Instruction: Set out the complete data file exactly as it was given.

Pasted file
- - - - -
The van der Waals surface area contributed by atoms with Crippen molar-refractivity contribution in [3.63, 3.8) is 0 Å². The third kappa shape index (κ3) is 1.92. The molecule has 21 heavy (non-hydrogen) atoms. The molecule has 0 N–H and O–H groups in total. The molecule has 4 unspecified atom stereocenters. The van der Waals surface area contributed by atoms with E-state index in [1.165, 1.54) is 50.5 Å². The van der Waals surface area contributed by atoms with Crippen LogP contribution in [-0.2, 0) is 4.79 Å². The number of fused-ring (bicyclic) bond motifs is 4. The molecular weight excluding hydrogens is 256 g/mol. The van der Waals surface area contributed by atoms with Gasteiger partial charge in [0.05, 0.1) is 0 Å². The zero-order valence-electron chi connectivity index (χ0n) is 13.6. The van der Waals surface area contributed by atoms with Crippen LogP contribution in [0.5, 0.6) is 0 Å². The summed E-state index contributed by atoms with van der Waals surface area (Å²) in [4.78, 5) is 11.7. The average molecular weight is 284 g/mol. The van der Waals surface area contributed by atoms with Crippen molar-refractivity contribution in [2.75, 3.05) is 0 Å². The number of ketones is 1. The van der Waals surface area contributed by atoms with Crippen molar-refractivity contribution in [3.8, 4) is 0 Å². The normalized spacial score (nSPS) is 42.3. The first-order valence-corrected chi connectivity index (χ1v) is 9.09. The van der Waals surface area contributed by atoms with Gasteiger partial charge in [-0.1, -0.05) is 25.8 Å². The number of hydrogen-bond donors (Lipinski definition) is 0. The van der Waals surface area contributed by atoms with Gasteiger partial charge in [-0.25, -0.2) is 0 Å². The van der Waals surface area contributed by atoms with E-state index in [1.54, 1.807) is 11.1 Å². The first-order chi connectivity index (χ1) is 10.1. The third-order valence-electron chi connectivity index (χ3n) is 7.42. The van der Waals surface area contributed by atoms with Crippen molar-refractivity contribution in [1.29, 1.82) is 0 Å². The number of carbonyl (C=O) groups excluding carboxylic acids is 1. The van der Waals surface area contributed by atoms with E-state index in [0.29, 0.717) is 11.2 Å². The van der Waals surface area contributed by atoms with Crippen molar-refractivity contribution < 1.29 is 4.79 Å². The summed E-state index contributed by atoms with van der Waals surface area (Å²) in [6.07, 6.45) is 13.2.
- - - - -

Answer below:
The van der Waals surface area contributed by atoms with Crippen molar-refractivity contribution in [3.63, 3.8) is 0 Å². The third kappa shape index (κ3) is 1.92. The molecule has 21 heavy (non-hydrogen) atoms. The molecule has 0 N–H and O–H groups in total. The molecule has 4 unspecified atom stereocenters. The van der Waals surface area contributed by atoms with E-state index in [1.165, 1.54) is 50.5 Å². The van der Waals surface area contributed by atoms with Crippen LogP contribution in [-0.2, 0) is 4.79 Å². The number of fused-ring (bicyclic) bond motifs is 4. The molecular weight excluding hydrogens is 256 g/mol. The van der Waals surface area contributed by atoms with Gasteiger partial charge in [0.05, 0.1) is 0 Å². The zero-order valence-electron chi connectivity index (χ0n) is 13.6. The van der Waals surface area contributed by atoms with Crippen LogP contribution in [0.5, 0.6) is 0 Å². The summed E-state index contributed by atoms with van der Waals surface area (Å²) in [4.78, 5) is 11.7. The average molecular weight is 284 g/mol. The van der Waals surface area contributed by atoms with Crippen molar-refractivity contribution in [2.75, 3.05) is 0 Å². The number of ketones is 1. The van der Waals surface area contributed by atoms with Crippen molar-refractivity contribution in [3.8, 4) is 0 Å². The normalized spacial score (nSPS) is 42.3. The first-order valence-corrected chi connectivity index (χ1v) is 9.09. The van der Waals surface area contributed by atoms with Gasteiger partial charge in [-0.1, -0.05) is 25.8 Å². The number of hydrogen-bond donors (Lipinski definition) is 0. The van der Waals surface area contributed by atoms with Gasteiger partial charge in [-0.25, -0.2) is 0 Å². The van der Waals surface area contributed by atoms with E-state index in [1.54, 1.807) is 11.1 Å². The first-order chi connectivity index (χ1) is 10.1. The third-order valence-electron chi connectivity index (χ3n) is 7.42. The van der Waals surface area contributed by atoms with Crippen molar-refractivity contribution in [1.29, 1.82) is 0 Å². The number of carbonyl (C=O) groups excluding carboxylic acids is 1. The van der Waals surface area contributed by atoms with E-state index in [0.29, 0.717) is 11.2 Å². The van der Waals surface area contributed by atoms with Crippen molar-refractivity contribution < 1.29 is 4.79 Å². The summed E-state index contributed by atoms with van der Waals surface area (Å²) in [6.07, 6.45) is 13.2.